Battery Failures May Delay Release of Samsung Galaxy S8
As previously explained, Samsung revealed the exact causes of the battery failures that ultimately led to the Note 7’s global recall in a press conference on January 22nd. While it was likely one of the most expensive consumer recalls in history, Samsung is still expecting Q4 2016’s gross income to be more than a three year high, defying expectations. Given the impressive transparency Samsung demonstrated in their press conference and their likely continuing profitability, the company is clearly prepared to shrug off the Note 7 failure and move forward.
Following the press conference, Samsung’s Mobile division President Koh Dong-jin answered several questions about the company’s near future. Intriguingly, he revealed that Samsung was not currently planning on unveling the Galaxy S8 at Barcelona’s Mobile World Congress, set to commence in just over a month. With a wounded reputation and soaring expectations for their follow-up devices, President Dong-jin acknowledged that Samsung was taking a deeply introspective look at their culture and practices. Furthermore, he went on to say that at the moment Samsung is more focused on repairing the damage that the Note 7 has caused the company, as well as the internal aspects that may have led to its consecutive failures.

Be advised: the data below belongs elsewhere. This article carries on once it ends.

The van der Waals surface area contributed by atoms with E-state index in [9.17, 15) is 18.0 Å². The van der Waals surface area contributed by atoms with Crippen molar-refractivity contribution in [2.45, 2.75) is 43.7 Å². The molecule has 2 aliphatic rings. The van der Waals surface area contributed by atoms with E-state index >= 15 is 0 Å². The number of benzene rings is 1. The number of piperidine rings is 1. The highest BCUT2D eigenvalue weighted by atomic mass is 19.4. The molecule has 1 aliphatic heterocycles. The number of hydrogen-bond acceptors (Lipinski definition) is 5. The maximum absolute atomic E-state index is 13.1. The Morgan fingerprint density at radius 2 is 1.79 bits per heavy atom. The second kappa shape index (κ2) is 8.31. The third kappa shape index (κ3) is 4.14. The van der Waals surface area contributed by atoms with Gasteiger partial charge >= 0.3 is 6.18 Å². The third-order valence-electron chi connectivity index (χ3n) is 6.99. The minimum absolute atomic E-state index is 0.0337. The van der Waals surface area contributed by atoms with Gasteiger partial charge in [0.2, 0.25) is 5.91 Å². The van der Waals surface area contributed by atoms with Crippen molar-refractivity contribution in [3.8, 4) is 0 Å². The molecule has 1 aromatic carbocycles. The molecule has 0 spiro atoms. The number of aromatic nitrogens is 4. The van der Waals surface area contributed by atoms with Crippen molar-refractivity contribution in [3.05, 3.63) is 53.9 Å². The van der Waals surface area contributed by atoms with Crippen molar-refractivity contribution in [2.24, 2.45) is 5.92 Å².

On top of internal changes, Samsung has also stated that it has yet to decide if it will reuse any parts from the recalled Note 7 devices. With nearly 3 million devices recovered in an undertaking that will likely cost upwards of $5.3 billion, there are hard choices to be made. While the thought of nearly 3 million highly capable Exynos 8890s being tossed aside might leave us at XDA wiping away our tears, the consequences for consumer perception that reusing any parts from the Note 7 may end up being a powerful deterrent.
Time will only tell, and it looks like those of us eagerly anticipating a potentially bezel-less Galaxy S8 will have to wait a bit longer than normal for it to be revealed – arguably a worthy trade off if it gives Samsung the time it needs to ensure that the Note 7 remains an isolated incident of the past.